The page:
From the moment we left Second Chance Ranch on May 1st until this morning, our travels have revolved around family and friends. Missouri. Arkansas. Texas. Everywhere we’ve been was either a visit, even if we claimed a day for ourselves, or a road day taking us toward a visit.
Now we’re on our own.
For the foreseeable future it’ll be just Ernie, Deb, the dogs and me. We’re rolling in a direction with no personal connections, no commitments and no plans beyond a compass heading.
We’ve had ourselves a great time with the folks we’ve met up with and dropped in on along the way. We wouldn’t trade that for anything. Today, tomorrow and for some weeks to come, though, the journey will belong to us.
That feels right. It’s time.
The road out of Bandera up to Kerrville held no mystery — I’d seen it before, from the passenger seat of our hosts’ truck on a day trip to Fredericksburg. It’s a fairly short stretch, with mild curves and a few hills, and we covered it quickly this morning under overcast skies.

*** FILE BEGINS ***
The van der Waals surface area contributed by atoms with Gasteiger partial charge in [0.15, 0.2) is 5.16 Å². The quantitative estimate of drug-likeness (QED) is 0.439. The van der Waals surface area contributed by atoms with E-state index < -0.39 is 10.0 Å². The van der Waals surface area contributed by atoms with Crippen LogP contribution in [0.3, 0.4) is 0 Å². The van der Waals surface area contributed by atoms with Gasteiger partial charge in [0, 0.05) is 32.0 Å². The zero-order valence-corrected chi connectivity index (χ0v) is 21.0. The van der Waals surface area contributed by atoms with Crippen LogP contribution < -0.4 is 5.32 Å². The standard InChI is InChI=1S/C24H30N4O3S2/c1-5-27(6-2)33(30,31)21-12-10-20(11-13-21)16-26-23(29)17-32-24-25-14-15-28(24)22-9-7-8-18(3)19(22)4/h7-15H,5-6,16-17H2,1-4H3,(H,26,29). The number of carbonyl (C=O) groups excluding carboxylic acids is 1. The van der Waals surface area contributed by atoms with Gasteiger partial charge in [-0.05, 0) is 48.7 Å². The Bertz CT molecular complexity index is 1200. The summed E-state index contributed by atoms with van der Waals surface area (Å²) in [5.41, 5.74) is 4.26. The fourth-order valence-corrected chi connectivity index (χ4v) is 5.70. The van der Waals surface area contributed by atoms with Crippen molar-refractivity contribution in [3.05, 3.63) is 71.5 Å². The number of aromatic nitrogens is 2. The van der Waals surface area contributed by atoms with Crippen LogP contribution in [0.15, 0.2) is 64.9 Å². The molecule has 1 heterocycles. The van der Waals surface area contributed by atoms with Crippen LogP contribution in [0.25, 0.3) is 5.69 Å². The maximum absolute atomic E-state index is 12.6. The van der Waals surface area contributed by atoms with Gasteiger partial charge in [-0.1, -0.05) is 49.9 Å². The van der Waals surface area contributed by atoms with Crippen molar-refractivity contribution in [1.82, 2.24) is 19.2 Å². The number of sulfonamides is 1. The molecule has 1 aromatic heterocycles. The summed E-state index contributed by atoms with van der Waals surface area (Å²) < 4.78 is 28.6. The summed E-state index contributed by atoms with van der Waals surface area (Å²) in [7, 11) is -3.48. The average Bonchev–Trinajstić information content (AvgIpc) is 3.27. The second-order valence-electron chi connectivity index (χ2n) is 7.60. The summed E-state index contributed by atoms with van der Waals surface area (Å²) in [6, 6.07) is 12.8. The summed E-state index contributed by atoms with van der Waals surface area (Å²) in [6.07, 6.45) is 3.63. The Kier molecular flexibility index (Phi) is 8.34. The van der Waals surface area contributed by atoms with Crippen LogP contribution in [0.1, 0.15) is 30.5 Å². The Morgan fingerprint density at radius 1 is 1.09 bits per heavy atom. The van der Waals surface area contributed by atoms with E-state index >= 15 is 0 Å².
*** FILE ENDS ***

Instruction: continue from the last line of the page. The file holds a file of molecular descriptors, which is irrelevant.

Interstate 10 between Kerrville and Junction, however, surprised me. The freeway running west out of the Texas Hill Country was a lot more dramatic than I’d expected. Grades were long and steep enough to challenge the few loaded trucks traveling it on a Sunday morning.
Spectacular views more than made up for whatever difficulty there was.
After fueling in Junction we rolled north on a two-lane state highway that crossed some pretty damned inhospitable terrain, buffeted by a persistent wind. I ignored the 75mph speed limit and stuck to my familiar pace, between 55mph and 65mph, letting following traffic by us whenever a passing lane presented itself.
Ranches and farms punctuated the landscape. Every now and then we’d slow for small towns, their character adding spice to today’s leg.
An hour or so before reaching our destination we pulled over at a city park in the Colorado River town of Ballinger. We walked the dogs and lingered a bit because we could, enjoying the well-kept common space, before a searing sun drove us back into the relative comfort of the bus.
Tonight we’re parked in a wonderful little commercial campground just off the highway. We have shade. The site is level and the full hookups are perfect and close to the coach. I think we set a new record for pitching camp.
We’ll push a ways north again tomorrow, this time stopping for two nights. For the next couple of weeks, between Texas and South Dakota, we’ll be taking small bites, logging only the miles we want to.
We’re on our own. It’s a good feeling.
Take care of yourselves, Patriots. Stay calm. Stay sharp. Stay free.